In Elections, Support Issues, Not Candidates

As another election season approaches, many of us are getting involved—and thinking about getting our congregations involved—in the political process. But what actions are permissible?

Americans United (AU) for Separation of Church and State, a public policy organization that advocates for religious freedom by supporting the separation of church and state, has developed guidelines for congregations to follow. Generally speaking, congregations can support issues, but not candidates. Supporting candidates courts the loss of tax-exempt status from the Internal Revenue Service. Here are some of the AU guidelines.

Churches and other religious groups may do the following:

  • Address moral/political issues. Churches may speak out on political issues such as abortion, the death penalty, environmentalism, poverty, etc. They may pass resolutions  and communicate those views to politicians and the public.
  • Voter registration drives. Religious groups may register people to vote and encourage them to vote.
  • Candidate forums. Forums where all legally qualified candidates for office are invited to speak may be sponsored by religious groups.
  • Questionnaires determining where candidates stand on the issues must be sent to all candidates and cover a broad range of issues. The information gathered must be presented to the public in an unbiased fashion.
  • Avoid political activity with partisan overtones, including:
    • Endorsing/opposing candidates. Religious groups may not advise congregants or the public at large to vote for or against specific candidates or political parties.
    • Financial contributions to candidates. If religious groups collect money on behalf of, send checks to, or provide in-kind services to a candidate, they have violated the IRS code. Churches may not contribute to or set up political action committees or use a church letterhead to solicit contributions for candidates.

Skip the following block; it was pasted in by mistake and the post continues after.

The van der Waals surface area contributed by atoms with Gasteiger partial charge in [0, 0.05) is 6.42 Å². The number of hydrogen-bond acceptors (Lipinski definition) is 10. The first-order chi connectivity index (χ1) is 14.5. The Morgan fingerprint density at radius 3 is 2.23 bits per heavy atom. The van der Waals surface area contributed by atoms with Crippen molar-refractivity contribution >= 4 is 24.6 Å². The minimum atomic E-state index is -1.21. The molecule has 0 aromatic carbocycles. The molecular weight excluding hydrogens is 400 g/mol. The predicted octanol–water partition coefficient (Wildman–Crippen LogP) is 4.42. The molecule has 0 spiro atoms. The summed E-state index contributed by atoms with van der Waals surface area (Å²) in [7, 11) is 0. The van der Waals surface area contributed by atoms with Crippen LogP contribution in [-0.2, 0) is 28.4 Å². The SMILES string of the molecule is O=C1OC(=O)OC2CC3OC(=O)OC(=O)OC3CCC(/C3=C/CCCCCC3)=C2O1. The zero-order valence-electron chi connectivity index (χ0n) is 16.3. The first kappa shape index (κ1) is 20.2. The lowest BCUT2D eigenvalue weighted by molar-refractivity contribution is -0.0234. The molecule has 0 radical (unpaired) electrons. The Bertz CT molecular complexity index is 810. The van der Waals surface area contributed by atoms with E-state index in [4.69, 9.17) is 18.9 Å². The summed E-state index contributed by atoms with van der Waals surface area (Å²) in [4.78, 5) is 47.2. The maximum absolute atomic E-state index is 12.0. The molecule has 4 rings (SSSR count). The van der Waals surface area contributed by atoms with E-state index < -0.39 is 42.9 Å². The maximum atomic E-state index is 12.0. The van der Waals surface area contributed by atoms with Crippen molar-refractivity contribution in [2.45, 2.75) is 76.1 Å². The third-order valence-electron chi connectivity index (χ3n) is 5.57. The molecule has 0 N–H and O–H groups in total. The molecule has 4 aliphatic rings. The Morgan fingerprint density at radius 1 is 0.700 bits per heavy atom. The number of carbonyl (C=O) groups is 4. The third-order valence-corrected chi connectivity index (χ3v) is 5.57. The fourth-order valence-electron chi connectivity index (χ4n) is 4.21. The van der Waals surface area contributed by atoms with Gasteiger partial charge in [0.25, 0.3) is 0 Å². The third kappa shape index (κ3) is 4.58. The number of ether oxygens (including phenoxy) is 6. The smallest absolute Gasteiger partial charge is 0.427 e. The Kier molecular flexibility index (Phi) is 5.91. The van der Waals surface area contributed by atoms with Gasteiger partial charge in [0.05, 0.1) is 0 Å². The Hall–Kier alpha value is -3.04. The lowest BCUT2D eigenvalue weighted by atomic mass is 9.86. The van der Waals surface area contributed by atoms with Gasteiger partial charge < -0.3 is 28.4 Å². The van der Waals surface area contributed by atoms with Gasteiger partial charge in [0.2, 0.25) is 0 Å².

• Partisan campaign literature. Distribution of biased voter guides or partisan campaign literature violates the IRS code.

The IRS prohibitions do not pertain to individuals. Pastors may put bumper stickers favoring candidates on their cars or work on behalf of a candidate during their free time. However, a minister who endorses a candidate at an official church function or through church publications has run afoul of the tax code. Religious leaders may not endorse candidates from the pulpit claiming "personal opinion."

Many Unitarian Universalist (UU) congregations impose limits on themselves that are more severe than the IRS requires.

"Our policy," says M. Kent Mayfield, administrator of the First Unitarian Society in Madison, WI (1,126 members), "is to disavow any activity by any group or individual which could be construed as representing a congregational position on any election, candidacy or issue which is the focus of a decision to be made by the electorate."

In contrast, the First UU Society of San Francisco, CA (500), avoids endorsing candidates but does make statements on public issues.


For more information see the Americans United for Separation of Church and State website and that of the Unitarian Universalist Association's Washington Office.

About the Author

  • Donald E. Skinner was the founding editor of the InterConnections newsletter for congregational leaders and a senior editor of UU World from 1998 until his retirement in 2014. He is a member of the Shawnee Mission Unitarian Universalist Church in Lenexa, Kansas.

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